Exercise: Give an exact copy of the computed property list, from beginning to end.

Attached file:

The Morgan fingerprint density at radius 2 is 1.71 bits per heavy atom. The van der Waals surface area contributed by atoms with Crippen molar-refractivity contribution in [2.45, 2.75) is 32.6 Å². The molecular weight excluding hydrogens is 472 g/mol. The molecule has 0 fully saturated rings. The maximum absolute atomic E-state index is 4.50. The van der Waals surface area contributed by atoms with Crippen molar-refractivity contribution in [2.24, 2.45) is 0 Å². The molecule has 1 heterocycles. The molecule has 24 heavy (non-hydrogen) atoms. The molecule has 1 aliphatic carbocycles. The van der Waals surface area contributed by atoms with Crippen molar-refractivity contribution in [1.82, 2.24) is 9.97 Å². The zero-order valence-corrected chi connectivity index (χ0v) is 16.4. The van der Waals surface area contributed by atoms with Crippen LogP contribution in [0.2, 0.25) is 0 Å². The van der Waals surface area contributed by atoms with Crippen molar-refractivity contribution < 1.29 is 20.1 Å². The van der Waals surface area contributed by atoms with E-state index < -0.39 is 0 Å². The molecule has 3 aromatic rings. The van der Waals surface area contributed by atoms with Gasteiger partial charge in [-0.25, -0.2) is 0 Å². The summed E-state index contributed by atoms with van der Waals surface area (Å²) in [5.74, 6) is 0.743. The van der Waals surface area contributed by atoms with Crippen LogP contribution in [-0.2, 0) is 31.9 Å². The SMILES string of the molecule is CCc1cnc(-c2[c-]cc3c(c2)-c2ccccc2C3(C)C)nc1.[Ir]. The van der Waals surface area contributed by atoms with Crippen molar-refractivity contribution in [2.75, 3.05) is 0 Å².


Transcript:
The Morgan fingerprint density at radius 2 is 1.71 bits per heavy atom. The van der Waals surface area contributed by atoms with Crippen molar-refractivity contribution in [2.45, 2.75) is 32.6 Å². The molecular weight excluding hydrogens is 472 g/mol. The molecule has 0 fully saturated rings. The maximum absolute atomic E-state index is 4.50. The van der Waals surface area contributed by atoms with Crippen molar-refractivity contribution in [2.24, 2.45) is 0 Å². The molecule has 1 heterocycles. The molecule has 24 heavy (non-hydrogen) atoms. The molecule has 1 aliphatic carbocycles. The van der Waals surface area contributed by atoms with Crippen molar-refractivity contribution in [1.82, 2.24) is 9.97 Å². The zero-order valence-corrected chi connectivity index (χ0v) is 16.4. The van der Waals surface area contributed by atoms with Crippen LogP contribution in [0.2, 0.25) is 0 Å². The van der Waals surface area contributed by atoms with Crippen molar-refractivity contribution < 1.29 is 20.1 Å². The van der Waals surface area contributed by atoms with E-state index < -0.39 is 0 Å². The molecule has 3 aromatic rings. The van der Waals surface area contributed by atoms with Gasteiger partial charge in [-0.25, -0.2) is 0 Å². The summed E-state index contributed by atoms with van der Waals surface area (Å²) in [5.74, 6) is 0.743. The van der Waals surface area contributed by atoms with Crippen LogP contribution in [-0.2, 0) is 31.9 Å². The SMILES string of the molecule is CCc1cnc(-c2[c-]cc3c(c2)-c2ccccc2C3(C)C)nc1.[Ir]. The van der Waals surface area contributed by atoms with Crippen molar-refractivity contribution in [2.75, 3.05) is 0 Å².